I suspect you only choose folksong as the comparison because the two environments are tolerant of abuse. Poetry, and it's bastard sibling "storytelling", share with the folk music movement that huge failing of taking contributors at face value, at least to start with. That tolerance is used by the boring, needy, unsympathetic, deranged and self- obsessed as a free pass to inflict their unconsidered compositions on those who in politeness will not leave the room.

I've had it put to me that the Meejah and that lot find sincerity problematic. Hence thir problems with morris dancers and train spotters. So the question only remains, why does that shower accept sincere poets but not sincere songwriters?

Simples, as the saying apparently goes. The Meejistas think they could write poetry if they could find time in their busy schedules; but they'd never find the time to put it to music.


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Subject: RE: Poetry exposure versus Folksong
From: meself
Date: 02 Oct 14 - 09:02 PM

I assume that's a half-hour (plus repeat) each day?


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Subject: RE: Poetry exposure versus Folksong
From: Musket
Date: 03 Oct 14 - 03:35 AM

For those who understand such distinctions, I suppose they would refer to technical construct versus fitting a story to rhythm and cadences.

I'm not that clever so instead I will quote poetry as heard in a South Yorkshire Folk Club back in the early '80s..

I wandered lonely as a cloud
That floats on high
Along trees and river banks
I trod upon a bloke's bare arse
And heard a woman's voice say "thanks."


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Subject: RE: Poetry exposure versus Folksong
From: GUEST,Howard Jones
Date: 03 Oct 14 - 04:43 AM

Poetry is a different art from songwriting. It is entirely dependent on getting meaning and emotion from language. Songwriting uses similar forms, but uses music to reinforce these. Songs may also be poetry, and poetry can also be set to music. However an over-poetic lyric may fail as a song because it places too much emphasis on the words, and setting a poem to music may detract from the poetry. And as you point out, many songs would not work as poetry, without the music to reinforce them.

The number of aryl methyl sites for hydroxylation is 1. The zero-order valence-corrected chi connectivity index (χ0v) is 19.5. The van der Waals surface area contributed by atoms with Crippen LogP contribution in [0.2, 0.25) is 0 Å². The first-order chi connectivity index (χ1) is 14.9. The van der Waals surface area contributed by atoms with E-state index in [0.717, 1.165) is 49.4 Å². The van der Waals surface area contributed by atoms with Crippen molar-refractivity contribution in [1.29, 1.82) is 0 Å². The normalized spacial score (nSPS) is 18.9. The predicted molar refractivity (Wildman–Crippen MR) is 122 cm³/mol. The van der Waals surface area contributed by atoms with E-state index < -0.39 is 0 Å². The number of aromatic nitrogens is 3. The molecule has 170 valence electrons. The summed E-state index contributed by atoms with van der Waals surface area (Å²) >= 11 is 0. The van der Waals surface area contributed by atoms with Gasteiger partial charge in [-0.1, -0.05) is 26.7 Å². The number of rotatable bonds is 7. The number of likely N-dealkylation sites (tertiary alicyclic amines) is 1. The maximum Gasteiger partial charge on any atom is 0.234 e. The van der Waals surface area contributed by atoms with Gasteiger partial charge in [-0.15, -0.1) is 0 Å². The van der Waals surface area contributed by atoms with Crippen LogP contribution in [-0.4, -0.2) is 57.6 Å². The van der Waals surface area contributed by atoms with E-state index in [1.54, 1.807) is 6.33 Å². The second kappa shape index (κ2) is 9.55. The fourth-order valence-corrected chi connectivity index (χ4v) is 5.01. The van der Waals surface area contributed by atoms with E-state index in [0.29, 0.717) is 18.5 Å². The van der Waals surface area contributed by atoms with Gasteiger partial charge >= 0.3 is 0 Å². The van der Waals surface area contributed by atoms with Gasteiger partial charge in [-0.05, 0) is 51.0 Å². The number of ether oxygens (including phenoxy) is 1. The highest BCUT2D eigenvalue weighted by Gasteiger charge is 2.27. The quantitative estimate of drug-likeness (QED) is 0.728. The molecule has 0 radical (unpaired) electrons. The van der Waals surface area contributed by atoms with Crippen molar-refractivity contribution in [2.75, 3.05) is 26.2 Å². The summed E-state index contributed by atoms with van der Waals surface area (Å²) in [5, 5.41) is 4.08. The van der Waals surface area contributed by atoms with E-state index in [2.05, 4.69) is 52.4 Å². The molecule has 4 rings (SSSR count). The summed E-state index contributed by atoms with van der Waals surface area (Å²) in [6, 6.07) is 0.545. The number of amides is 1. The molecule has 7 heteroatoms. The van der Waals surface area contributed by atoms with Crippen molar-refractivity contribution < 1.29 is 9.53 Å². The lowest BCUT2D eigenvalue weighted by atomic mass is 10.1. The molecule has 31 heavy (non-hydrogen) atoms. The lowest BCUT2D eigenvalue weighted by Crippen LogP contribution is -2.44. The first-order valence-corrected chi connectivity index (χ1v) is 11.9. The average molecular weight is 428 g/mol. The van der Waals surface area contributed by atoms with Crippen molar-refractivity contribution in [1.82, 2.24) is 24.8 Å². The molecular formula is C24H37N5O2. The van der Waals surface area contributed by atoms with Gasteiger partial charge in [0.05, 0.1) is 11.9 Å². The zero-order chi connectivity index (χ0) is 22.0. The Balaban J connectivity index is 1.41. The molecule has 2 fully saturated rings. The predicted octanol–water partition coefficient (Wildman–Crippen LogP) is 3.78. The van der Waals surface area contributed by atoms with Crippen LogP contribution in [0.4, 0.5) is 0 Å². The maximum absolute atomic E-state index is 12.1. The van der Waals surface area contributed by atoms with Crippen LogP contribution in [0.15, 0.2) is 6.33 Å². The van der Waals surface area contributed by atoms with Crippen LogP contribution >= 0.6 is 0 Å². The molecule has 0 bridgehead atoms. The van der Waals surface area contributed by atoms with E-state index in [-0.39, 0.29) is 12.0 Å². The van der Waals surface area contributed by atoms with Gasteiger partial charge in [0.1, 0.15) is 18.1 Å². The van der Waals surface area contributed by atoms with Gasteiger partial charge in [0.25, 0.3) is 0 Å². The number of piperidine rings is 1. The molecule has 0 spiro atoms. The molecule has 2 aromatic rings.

You appear not to enjoy poetry - that is a matter of taste. Your criticism of the delivery is a personal opinion - these are read by professional actors, and personally I find their delivery is usually excellent. Similar complaints could probably also be applied to many folk singers by someone who doesn't appreciate that particular art form.

Half an hour of poetry a week on Radio 4 compared with an hour of folk music on Radio 2. Not enough of either, arguably, but are we being poorly served by comparison?


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Subject: RE: Poetry exposure versus Folksong
From: GUEST, topsie
Date: 03 Oct 14 - 06:22 AM

They may be 'professional actors' but usually their reading is not to my taste - too much of the soft, wistful, airy-fairy delivery.

Ian McMillan, on the other hand, manages to read poetry in a natural, down-to-earth way that is much more effective.


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Subject: RE: Poetry exposure versus Folksong
From: Betsy
Date: 03 Oct 14 - 07:14 AM

Guest:- please use some identity - your views are interesting.
Musket - I'd bet money that was Tony Capstick - he's the first I heard reciting it - late 70's
Meself :- I can't say for sure but I believe it's one show a week (repeated). It has a nice prime spot on Sunday afternoons around 4.00pm